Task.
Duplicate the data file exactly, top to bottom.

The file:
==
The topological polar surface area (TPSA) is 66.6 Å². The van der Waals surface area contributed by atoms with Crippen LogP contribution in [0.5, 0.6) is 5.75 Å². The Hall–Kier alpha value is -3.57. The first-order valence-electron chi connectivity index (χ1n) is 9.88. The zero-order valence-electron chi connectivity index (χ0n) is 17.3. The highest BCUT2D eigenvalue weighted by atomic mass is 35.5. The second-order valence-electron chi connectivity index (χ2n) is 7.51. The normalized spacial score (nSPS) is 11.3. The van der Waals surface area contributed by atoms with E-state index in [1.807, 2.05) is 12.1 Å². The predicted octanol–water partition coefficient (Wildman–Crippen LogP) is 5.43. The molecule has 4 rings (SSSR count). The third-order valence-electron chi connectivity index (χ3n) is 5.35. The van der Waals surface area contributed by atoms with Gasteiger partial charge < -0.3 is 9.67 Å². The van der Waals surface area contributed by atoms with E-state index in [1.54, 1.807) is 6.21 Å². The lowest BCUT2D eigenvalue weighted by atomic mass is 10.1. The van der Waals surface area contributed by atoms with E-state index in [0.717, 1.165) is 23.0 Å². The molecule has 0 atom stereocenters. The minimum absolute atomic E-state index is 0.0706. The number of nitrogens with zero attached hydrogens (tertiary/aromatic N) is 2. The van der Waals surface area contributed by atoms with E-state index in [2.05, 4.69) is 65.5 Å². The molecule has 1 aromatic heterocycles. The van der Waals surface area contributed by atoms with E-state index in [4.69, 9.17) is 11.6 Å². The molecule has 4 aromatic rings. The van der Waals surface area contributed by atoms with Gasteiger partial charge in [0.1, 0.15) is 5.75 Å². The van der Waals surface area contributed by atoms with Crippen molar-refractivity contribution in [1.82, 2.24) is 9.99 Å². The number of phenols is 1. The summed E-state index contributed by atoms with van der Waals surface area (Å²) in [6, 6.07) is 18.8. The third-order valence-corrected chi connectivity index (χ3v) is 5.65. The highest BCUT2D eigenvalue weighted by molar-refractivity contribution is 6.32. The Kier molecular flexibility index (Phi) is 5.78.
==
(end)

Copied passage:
The topological polar surface area (TPSA) is 66.6 Å². The van der Waals surface area contributed by atoms with Crippen LogP contribution in [0.5, 0.6) is 5.75 Å². The Hall–Kier alpha value is -3.57. The first-order valence-electron chi connectivity index (χ1n) is 9.88. The zero-order valence-electron chi connectivity index (χ0n) is 17.3. The highest BCUT2D eigenvalue weighted by atomic mass is 35.5. The second-order valence-electron chi connectivity index (χ2n) is 7.51. The normalized spacial score (nSPS) is 11.3. The van der Waals surface area contributed by atoms with E-state index in [1.807, 2.05) is 12.1 Å². The predicted octanol–water partition coefficient (Wildman–Crippen LogP) is 5.43. The molecule has 4 rings (SSSR count). The third-order valence-electron chi connectivity index (χ3n) is 5.35. The van der Waals surface area contributed by atoms with Gasteiger partial charge < -0.3 is 9.67 Å². The van der Waals surface area contributed by atoms with E-state index in [1.54, 1.807) is 6.21 Å². The lowest BCUT2D eigenvalue weighted by atomic mass is 10.1. The van der Waals surface area contributed by atoms with E-state index in [0.717, 1.165) is 23.0 Å². The molecule has 0 atom stereocenters. The minimum absolute atomic E-state index is 0.0706. The number of nitrogens with zero attached hydrogens (tertiary/aromatic N) is 2. The van der Waals surface area contributed by atoms with E-state index in [2.05, 4.69) is 65.5 Å². The molecule has 1 aromatic heterocycles. The van der Waals surface area contributed by atoms with E-state index in [4.69, 9.17) is 11.6 Å². The molecule has 4 aromatic rings. The van der Waals surface area contributed by atoms with Gasteiger partial charge in [0.1, 0.15) is 5.75 Å². The van der Waals surface area contributed by atoms with Crippen molar-refractivity contribution in [1.82, 2.24) is 9.99 Å². The number of phenols is 1. The summed E-state index contributed by atoms with van der Waals surface area (Å²) in [6, 6.07) is 18.8. The third-order valence-corrected chi connectivity index (χ3v) is 5.65. The highest BCUT2D eigenvalue weighted by molar-refractivity contribution is 6.32. The Kier molecular flexibility index (Phi) is 5.78.